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The funeral of Private Russell Bosisto, Courcelette Commonwealth Cemetery, France, 5 July 1998: address.



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ADDRESS 

BY 

THE MINISTER FOR VETERANS’ AFFAIRS 

THE HONOURABLE BRUCE SCOTT MP 

AT 

THE FUNERAL OF PRIVATE RUSSELL BOSISTO 

COURCELETTE COMMONWEALTH CEMETERY, FRANCE 

5 JULY 1998

More than a century has passed since Russell Bosisto was born.

For longer than most of us will aspire to live, he has lain alone with his glory, cradled in the rich French soil he died to defend.

Despite the passage of time,

we come here to bury this boy.

We come as understudies from another time, another world, to mourn the tragedy of young life lost.

We stand in the place of all those that knew and loved Russell and say the farewell to a son, a brother, a mate they were never able to say.

He was a fine young man.

The kind of son parents watch grow into manhood with a mixture of pride and disbelief at the wonder of their own creation.

We know he stood just under six foot tall, and had met the strict medical enlistment standards.

Clear skin, blue eyes described in contemporary records as being particularly bright,

eyes full of laughter, sometimes full of mischief.

And yet, I suspect that Russell hid a sensitivity behind the bluff self assurance that was the trademark of his kind. Although only 22, his black hair had begun to turn grey since his arrival on the Western Front.

He would have had the easy gait of a man at peace with himself and those around him for Russell felt he and his mates were the equal of any man.

And who would say they were wrong ?

They judged a man’s worth not by his birth, or his rank or race but by his own actions, by his capacity for courage and compassion.

Like his colleagues, he scorned discipline except where it mattered - on the battlefield when your mates depended on you.

He carried with him memories of a loving home in South Australia. His mother and father, Annie and Ernest clearly adored him. The only son amongst five girls, no doubt both a torment and a hero to his sisters.

After school in North Adelaide, as war clouds gathered half a world away, he began to learn a trade, as a baker.

Russell was never lost to the family that loved him.

At first, with the stubborn unshakeable faith of parental love, they refused to believe that he could really be gone.

In a sad and moving letter to the Red Cross seven months after his reported death, Annie Bosisto wrote that she had reason to believe her son was still alive - either somewhere unable to write or suffering from loss of memory.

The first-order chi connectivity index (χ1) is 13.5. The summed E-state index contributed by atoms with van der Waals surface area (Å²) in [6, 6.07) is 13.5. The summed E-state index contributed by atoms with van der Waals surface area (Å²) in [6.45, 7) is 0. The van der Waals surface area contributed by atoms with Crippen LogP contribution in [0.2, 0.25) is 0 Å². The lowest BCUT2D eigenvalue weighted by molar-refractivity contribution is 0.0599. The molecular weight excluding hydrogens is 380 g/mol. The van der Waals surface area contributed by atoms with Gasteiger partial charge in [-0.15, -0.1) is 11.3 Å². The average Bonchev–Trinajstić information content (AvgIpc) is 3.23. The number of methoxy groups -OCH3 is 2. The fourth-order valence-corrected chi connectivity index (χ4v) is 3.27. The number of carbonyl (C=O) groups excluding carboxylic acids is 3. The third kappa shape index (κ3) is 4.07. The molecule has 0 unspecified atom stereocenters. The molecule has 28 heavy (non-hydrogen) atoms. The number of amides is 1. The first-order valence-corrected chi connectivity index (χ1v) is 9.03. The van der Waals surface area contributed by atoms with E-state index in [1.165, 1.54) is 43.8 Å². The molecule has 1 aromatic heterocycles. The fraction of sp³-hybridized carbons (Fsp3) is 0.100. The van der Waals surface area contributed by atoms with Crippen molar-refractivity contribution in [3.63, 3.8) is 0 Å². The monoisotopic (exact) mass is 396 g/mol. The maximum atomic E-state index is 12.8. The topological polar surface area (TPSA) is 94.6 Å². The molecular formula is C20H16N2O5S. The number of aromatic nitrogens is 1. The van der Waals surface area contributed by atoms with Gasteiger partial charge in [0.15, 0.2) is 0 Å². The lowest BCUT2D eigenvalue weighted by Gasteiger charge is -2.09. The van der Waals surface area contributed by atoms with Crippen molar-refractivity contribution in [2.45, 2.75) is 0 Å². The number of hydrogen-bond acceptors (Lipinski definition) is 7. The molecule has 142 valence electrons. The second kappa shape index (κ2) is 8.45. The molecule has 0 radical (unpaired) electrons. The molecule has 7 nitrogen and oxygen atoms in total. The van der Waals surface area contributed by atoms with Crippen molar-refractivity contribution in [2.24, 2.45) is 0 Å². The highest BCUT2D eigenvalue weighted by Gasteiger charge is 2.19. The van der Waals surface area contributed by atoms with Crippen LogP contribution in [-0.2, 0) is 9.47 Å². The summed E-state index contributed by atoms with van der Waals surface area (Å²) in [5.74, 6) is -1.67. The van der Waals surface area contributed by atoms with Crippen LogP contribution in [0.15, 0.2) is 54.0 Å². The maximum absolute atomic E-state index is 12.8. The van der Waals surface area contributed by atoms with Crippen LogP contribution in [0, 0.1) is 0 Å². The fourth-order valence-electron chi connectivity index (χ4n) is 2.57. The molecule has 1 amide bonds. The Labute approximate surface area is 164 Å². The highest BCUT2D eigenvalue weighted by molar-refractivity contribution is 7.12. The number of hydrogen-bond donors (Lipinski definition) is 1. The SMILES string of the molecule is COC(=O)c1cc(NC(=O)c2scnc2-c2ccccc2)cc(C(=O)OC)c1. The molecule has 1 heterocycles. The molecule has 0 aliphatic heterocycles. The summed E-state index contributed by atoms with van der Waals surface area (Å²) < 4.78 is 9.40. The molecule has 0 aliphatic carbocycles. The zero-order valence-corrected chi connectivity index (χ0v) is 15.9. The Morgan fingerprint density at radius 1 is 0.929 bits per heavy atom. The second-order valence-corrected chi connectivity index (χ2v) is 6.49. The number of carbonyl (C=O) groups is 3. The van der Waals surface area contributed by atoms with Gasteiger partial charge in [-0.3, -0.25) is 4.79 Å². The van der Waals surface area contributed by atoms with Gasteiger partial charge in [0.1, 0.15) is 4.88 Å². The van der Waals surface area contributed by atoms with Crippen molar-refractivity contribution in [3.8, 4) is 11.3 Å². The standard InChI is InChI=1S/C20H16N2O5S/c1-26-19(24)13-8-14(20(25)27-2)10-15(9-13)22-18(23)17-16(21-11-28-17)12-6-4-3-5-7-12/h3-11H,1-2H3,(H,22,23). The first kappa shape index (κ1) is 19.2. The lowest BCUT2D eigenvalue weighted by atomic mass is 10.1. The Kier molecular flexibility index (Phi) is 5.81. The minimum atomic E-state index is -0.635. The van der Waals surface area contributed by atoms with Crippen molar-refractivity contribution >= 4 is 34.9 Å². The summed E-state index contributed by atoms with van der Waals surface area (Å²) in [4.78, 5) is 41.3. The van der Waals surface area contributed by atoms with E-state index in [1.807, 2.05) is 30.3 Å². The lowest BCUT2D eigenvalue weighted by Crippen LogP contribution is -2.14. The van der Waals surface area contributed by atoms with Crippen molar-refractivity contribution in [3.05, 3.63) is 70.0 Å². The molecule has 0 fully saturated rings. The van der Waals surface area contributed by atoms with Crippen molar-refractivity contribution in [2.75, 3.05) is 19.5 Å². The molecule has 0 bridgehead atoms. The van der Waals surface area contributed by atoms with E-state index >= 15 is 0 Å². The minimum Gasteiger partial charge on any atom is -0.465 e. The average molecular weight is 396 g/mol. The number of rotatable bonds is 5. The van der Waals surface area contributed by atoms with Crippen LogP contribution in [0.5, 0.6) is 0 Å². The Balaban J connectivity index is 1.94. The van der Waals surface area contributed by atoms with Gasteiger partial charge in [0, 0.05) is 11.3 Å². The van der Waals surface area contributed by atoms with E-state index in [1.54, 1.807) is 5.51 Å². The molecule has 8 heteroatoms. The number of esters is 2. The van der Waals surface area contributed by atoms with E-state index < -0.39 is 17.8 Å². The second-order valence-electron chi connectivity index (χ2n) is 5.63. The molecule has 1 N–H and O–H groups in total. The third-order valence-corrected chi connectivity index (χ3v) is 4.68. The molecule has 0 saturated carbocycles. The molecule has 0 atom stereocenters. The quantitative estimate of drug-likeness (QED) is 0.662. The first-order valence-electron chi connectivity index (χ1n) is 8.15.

Its heart wrenching postscript offered to pay the cost of the telegram if they discovered news of him alive.

And when the inevitable had to be faced, Russell’s memory was never far from those that loved him.

His photo, a young man in uniform, forever unchanged, became a family treasure.

His army mates, who called him Boss, would have missed him too although they had many to mourn after the attack on Pozieres.

So many dead, so many wounded.

They had all been through such times together. Enlistment at Adelaide, basic training at Oaklands. Entry into the 27 th Battalion, proudly South Australian. The sea voyage to exotic Egypt, the first experience of overseas travel for most of them.

And then launched in September 1915 against the Turks at Gallipoli, eager to prove themselves.

And that they did until ordered one dark night in December to the beach and the transports waiting to take them off.

After the barren slopes and scrub filled gullies of Gallipoli, Russell would have marvelled at the beauty of France in springtime. He and his battalion, cheered as they marched through Marseilles, must have felt that here was a country and a people worth fighting for.

They had the chance to do so in sight of this very cemetery. In their first major action on the Western front, the 27 th and West Australia’s 28 th Battalion flung themselves at a German strongpoint, built within a windmill and sited on the heights commanding the surrounding countryside.

Russell died in that charge.

Clarry Eglington, also a member of ‘A’ Company and destined to die himself within a year, recorded that Russell was only about 30 feet away when a German shell killed him, in his words, ‘straight out’.

And so he died.

A proud Australian Digger.

A beloved son and brother.

A young man who gave his future for each of us.

As we lay him to rest beside 9 mates, killed on the same day, in the same action, words written by warrior poet, Seigfried Sassoon, in 1916 - the year of Russell’s death - sum up all I would wish him to hear :-

I quote -

‘Yet, though my dreams that throng the darkened stair

Can bring me no report of how you fare,

Safe quit of wars, I speed you on your way

up lonely, glimmering fields to fin d new day.’

Godspeed, Russell Bosisto.

May You Rest In Peace.

 

 

 

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